Responses to iFacilitate Week 2 Discussion Questions

Describe your best teacher and your worst teacher ever.

For me, the “best” teachers are living examples of what they preach. They model the behaviors that they want students to follow. They share with students the ideas that excite and interest them and, in this way, invite students along on their learning journeys. Forrest Gump, in his runs across the country, and Mohandas Karamchand Gandhi are examples. From this perspective, “best teacher” is in the eye of the beholder, making learning a student-centered activity.

What types of behavior and interaction with students teachers are most memorable?

The ones that I find myself emulating. Often I’m not aware I’m emulating certain people until many years later. The realization is often startling. I’ve learned from “school” teachers, but I’ve also learned from peers, friends, family, students, strangers, animals, plants, and I’m sure many others that I can’t recall at the moment. I guess one  way to answer this question is to say that I am the sum of all who have influenced me.

Based upon your observations of their behavior and interaction with students, make a list of four DOs and four DON’Ts

DOs:
1. Have faith in students’ ability to learn.
2. Respect them as fellow learners rather than “students.”
3. Give them the opportunity to value learning as a lifelong DIY project.
4. Share with them the understanding that failure is an inevitable and invaluable step toward learning that really matters — and that “learning that really matters” is never easy and often becomes more elusive the more you learn.

How can you apply your list to help you facilitate online learning?

To design my courses (content and activities) and guide my interactions to reflect these ideas.

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2 Responses to Responses to iFacilitate Week 2 Discussion Questions

  1. Greg Walker says:

    Aloha Jim,

    You bring up an important point that failure is an inevitable and invaluable step toward learning. The most important lessons in life for me always came from failure. Failure for me is a huge STOP sign that tells me to stop and reflect. Failure promotes humility and helps me to be aware of repeating mistakes. It’s ok to to make mistakes. I learn not repeat them.

    However, the way our school system is structured, through constant judging, labeling and grading, students learn that is NOT OK to make mistakes. Fear sets in and students become afraid to talk and participate since they are constantly being judged and graded by what they perceive as “authoritative ruler” of the class.
    In an environment like this how can you SHOW your students that it is OK to make mistakes and failure can be a very successful way to learn? How can we have students experience failure as an opportunity and not just a threat?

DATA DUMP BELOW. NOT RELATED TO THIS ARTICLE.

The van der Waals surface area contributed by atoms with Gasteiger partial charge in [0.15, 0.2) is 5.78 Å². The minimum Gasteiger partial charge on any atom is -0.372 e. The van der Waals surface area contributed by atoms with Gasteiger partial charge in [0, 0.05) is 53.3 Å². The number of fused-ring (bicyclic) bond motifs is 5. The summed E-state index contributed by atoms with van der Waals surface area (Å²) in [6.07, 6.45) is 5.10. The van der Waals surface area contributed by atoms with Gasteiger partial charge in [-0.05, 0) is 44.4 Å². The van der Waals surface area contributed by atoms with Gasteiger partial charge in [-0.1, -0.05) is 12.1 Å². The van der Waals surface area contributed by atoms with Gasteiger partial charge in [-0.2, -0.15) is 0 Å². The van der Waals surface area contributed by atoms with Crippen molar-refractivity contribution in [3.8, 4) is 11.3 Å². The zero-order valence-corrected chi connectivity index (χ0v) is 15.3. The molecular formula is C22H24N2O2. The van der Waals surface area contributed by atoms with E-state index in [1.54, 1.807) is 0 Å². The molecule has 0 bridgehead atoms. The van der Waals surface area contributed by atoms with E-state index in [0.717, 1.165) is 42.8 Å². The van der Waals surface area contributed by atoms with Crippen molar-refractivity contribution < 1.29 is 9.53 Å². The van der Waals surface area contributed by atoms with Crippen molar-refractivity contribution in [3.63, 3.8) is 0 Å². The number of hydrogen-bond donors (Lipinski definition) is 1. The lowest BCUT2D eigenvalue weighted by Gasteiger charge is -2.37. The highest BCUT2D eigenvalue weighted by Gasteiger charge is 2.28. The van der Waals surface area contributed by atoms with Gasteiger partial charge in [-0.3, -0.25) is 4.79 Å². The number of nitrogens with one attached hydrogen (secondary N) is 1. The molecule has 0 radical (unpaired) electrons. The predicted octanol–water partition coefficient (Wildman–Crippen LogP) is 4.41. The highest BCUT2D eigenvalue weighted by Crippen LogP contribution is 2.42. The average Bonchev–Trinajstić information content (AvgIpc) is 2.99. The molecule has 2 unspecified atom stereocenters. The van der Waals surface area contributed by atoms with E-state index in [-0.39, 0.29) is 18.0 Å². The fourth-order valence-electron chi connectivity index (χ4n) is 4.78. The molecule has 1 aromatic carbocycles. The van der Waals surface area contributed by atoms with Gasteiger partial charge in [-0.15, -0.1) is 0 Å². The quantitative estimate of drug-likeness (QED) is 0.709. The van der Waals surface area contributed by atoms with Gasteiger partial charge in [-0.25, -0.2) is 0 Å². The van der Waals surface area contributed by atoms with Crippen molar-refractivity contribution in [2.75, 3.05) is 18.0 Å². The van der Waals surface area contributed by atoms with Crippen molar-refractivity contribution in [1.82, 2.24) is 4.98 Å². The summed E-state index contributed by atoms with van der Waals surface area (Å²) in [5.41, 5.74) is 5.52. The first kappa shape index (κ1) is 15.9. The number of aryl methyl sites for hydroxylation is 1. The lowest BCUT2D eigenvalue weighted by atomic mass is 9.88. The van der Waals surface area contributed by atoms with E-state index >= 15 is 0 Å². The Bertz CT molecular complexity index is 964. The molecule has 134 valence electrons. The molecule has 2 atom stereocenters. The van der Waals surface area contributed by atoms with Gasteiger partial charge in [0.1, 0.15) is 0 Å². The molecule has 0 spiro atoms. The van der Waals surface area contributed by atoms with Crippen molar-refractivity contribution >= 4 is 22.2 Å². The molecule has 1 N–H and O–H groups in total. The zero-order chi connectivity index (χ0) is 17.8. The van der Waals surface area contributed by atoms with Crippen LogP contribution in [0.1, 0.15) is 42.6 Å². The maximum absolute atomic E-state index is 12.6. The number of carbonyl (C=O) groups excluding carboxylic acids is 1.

Thanks,
    Greg

    • JimS says:

      Greg: In an environment like this how can you SHOW your students that it is OK to make mistakes and failure can be a very successful way to learn? How can we have students experience failure as an opportunity and not just a threat?

      Good questions, Greg. One way is to emphasize the learning process rather than outcomes and to view the process as cyclical and recursive rather than linear. In other words, we treat students as the Knicks’ coach D’Antoni treats Jeremy Lin. He’s a work in progress, with a lot of potential but also a lot of weaknesses. In practices and games, we work on developing his strengths and minimizing his weaknesses. We don’t bench him immediately after a mistake or even a poor game. We point out the problems but keep him on the court and in the starting lineup.

      As teachers we have to learn how to shape behavior in a process that treats mistakes as a natural part of learning. I’m a writing teacher, and the one advice I find myself using often is to tell students to continue experimenting with complex and creative sentence structures even though they’re screwing them up sometimes. To reinforce my advice, I flag but don’t penalize them for errors caused by risk taking. In fact, I reward them for having the courage and imagination to reach beyond their present level. However, this advice is for students who are fairly competent with basic sentence patterns and mechanics. For those still struggling with basics, my focus is on gradually eliminating problems, beginning with the most critical. Again, I don’t penalize them for mistakes as long as they’re making progress
      .
      Shaping requires an evaluative system that rewards approximate performance in the beginning and gradually raises the standards to achieve the desired performance. If we penalize students in the early phases, we create fear and discourage learning.

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